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I have created a Lua binding for the open source software sound
synthesis system Csound using SWIG. The underlying code is C++, the
binding was very easy to generate, and it seems to work perfectly.
This has been around for some years now.

For what it's worth, inspired by recent discussions on LuaJIT + FFI
performance here, I am going to attempt a user-programmable and
user-extensible  software sound synthesizer in pure Lua -- and might
even finish it. I have made several prototypes of such a system using
C++ and Lua in the past, but was never satisfied by the thought of all
that Lua C API stack stuff on vector accesses, or even creating C++
buffer objects (still have to get Lua variables in and out of the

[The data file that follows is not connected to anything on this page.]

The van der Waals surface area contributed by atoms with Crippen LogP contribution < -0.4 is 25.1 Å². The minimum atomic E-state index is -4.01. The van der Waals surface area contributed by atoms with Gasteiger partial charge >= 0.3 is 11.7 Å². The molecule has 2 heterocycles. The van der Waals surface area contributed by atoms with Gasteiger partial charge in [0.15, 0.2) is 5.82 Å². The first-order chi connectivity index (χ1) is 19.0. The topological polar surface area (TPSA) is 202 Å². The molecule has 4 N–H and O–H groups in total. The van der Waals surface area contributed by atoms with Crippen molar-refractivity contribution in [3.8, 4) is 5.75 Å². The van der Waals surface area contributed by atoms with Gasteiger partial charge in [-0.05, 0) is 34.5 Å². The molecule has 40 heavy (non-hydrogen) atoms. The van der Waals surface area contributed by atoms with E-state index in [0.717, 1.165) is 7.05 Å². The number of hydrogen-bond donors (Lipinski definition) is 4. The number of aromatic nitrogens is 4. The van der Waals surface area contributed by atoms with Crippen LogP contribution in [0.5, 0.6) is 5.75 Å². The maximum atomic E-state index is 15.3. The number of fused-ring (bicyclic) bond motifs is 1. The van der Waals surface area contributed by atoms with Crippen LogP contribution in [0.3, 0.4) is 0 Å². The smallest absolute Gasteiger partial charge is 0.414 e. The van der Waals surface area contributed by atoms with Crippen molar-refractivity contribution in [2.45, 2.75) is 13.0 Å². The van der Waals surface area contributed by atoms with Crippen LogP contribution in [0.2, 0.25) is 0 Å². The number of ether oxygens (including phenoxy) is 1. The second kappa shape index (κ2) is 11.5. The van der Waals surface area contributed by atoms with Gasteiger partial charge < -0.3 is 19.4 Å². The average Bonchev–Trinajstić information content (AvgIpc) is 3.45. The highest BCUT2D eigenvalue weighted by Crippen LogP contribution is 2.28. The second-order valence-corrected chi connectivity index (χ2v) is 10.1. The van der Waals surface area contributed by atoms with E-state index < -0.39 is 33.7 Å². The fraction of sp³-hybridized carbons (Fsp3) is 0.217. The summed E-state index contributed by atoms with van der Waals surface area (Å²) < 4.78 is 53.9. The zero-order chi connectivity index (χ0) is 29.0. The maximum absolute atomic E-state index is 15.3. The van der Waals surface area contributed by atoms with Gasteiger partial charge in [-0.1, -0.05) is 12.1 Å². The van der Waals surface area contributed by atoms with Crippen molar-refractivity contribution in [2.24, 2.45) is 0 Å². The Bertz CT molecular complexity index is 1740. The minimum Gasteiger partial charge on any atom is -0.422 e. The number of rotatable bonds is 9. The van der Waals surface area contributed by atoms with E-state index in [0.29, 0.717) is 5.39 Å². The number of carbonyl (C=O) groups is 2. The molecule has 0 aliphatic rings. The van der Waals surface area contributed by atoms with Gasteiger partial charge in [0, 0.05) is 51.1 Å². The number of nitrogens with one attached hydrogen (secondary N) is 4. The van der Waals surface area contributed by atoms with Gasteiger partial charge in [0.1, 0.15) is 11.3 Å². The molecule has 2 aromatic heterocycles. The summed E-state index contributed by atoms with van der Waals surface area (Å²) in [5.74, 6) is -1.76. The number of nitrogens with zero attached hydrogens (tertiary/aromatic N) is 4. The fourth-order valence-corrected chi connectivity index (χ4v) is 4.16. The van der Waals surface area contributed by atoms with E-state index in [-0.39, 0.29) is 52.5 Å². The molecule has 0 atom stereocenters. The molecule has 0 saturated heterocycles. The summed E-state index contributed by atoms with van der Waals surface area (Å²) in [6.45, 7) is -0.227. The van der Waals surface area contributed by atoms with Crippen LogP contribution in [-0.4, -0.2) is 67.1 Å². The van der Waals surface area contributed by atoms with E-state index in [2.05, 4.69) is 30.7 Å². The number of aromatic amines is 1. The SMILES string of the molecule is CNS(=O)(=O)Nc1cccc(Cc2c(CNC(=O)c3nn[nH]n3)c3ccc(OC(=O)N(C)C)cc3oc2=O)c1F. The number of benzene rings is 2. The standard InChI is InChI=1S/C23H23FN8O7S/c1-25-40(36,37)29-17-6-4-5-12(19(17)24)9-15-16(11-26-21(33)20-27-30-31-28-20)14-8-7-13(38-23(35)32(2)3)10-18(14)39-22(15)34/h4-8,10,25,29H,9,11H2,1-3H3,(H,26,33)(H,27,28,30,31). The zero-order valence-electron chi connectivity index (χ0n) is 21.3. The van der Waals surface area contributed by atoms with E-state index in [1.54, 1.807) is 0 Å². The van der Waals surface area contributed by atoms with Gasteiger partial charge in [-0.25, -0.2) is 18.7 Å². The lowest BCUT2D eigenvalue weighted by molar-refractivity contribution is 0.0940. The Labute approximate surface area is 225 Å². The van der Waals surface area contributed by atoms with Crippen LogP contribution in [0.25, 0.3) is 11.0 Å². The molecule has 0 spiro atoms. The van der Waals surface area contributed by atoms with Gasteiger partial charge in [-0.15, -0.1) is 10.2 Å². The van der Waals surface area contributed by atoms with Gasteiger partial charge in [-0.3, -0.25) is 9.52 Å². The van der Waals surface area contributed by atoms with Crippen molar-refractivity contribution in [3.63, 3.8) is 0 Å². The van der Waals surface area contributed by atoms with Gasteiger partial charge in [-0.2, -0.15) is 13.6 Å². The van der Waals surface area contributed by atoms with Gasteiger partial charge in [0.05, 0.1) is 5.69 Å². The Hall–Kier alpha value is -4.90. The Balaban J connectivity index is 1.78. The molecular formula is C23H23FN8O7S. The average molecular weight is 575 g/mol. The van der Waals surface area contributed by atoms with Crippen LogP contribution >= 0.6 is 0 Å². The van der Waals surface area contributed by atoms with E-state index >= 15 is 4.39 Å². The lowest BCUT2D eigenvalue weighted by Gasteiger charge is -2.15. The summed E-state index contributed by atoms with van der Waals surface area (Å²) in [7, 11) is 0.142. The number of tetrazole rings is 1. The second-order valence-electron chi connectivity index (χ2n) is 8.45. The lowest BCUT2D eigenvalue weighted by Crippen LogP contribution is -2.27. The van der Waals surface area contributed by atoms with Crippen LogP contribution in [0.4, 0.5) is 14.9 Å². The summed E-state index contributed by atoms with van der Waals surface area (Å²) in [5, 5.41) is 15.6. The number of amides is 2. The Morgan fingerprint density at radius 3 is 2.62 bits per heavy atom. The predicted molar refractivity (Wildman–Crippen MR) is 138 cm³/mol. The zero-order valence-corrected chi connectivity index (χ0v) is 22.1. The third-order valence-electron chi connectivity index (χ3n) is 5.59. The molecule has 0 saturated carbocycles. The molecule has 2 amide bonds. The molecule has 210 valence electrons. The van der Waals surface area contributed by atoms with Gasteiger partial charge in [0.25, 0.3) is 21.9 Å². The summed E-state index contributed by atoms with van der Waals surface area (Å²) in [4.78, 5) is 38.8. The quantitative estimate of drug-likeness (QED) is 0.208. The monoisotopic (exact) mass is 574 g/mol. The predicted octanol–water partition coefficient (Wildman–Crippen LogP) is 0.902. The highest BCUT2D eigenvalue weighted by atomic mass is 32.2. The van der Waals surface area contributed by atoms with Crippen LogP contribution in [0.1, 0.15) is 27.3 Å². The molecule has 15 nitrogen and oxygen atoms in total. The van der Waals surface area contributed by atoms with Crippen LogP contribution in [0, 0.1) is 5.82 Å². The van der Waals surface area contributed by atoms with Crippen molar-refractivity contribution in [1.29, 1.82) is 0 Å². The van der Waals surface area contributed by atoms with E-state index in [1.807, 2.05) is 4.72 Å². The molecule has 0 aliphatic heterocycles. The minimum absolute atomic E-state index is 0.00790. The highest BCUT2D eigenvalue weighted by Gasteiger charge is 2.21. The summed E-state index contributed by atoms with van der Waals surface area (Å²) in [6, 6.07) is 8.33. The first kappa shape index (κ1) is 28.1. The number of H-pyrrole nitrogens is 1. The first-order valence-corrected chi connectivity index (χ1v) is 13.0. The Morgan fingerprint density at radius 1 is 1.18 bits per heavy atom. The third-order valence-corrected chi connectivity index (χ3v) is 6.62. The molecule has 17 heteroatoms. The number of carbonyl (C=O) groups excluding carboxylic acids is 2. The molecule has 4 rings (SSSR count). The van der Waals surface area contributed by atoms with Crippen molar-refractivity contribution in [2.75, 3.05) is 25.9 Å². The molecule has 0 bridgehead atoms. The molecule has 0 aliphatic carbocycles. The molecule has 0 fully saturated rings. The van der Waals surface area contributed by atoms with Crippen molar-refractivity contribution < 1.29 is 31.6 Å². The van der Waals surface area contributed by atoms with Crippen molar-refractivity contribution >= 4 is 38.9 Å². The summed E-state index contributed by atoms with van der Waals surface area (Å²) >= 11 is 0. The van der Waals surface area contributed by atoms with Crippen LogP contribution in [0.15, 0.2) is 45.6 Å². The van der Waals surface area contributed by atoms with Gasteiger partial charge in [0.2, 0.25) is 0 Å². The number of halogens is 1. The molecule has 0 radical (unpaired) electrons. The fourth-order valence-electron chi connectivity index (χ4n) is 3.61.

buffers). It now seems as though I can use a C style buffer in pure
Lua with C-type performance. The synthesizer will still use some C
libraries for audio and MIDI input and output, and possibly

Mike Gogins

On Tue, Feb 22, 2011 at 7:20 PM, Sam Roberts <> wrote:
> On Tue, Feb 22, 2011 at 2:32 PM, Jeff Smith <> wrote:
>> However for a newbie that isnt familiar with the C API and hasnt got much
>> time to create some bindings I would say the sensible and proper way to get
>> a quick bug free solution is to use something such as Swig.
> Assuming swig is easier to use than lua's C api.
> My experience with swig is that that isn't true, and that you end up
> having to know both the C API of the language you are binding to and a
> fair bit of swig internals.
> I have the impression swig works better when binding C++ to an object
> oriented language,
> because you don't have to teach swig the conventions of the library,
> but I haven't used
> c++ for a long, long time. And it was 6 years ago I tried to use swig,
> it might be better.
> Cheers,
> Sam

Michael Gogins
Irreducible Productions
Michael dot Gogins at gmail dot com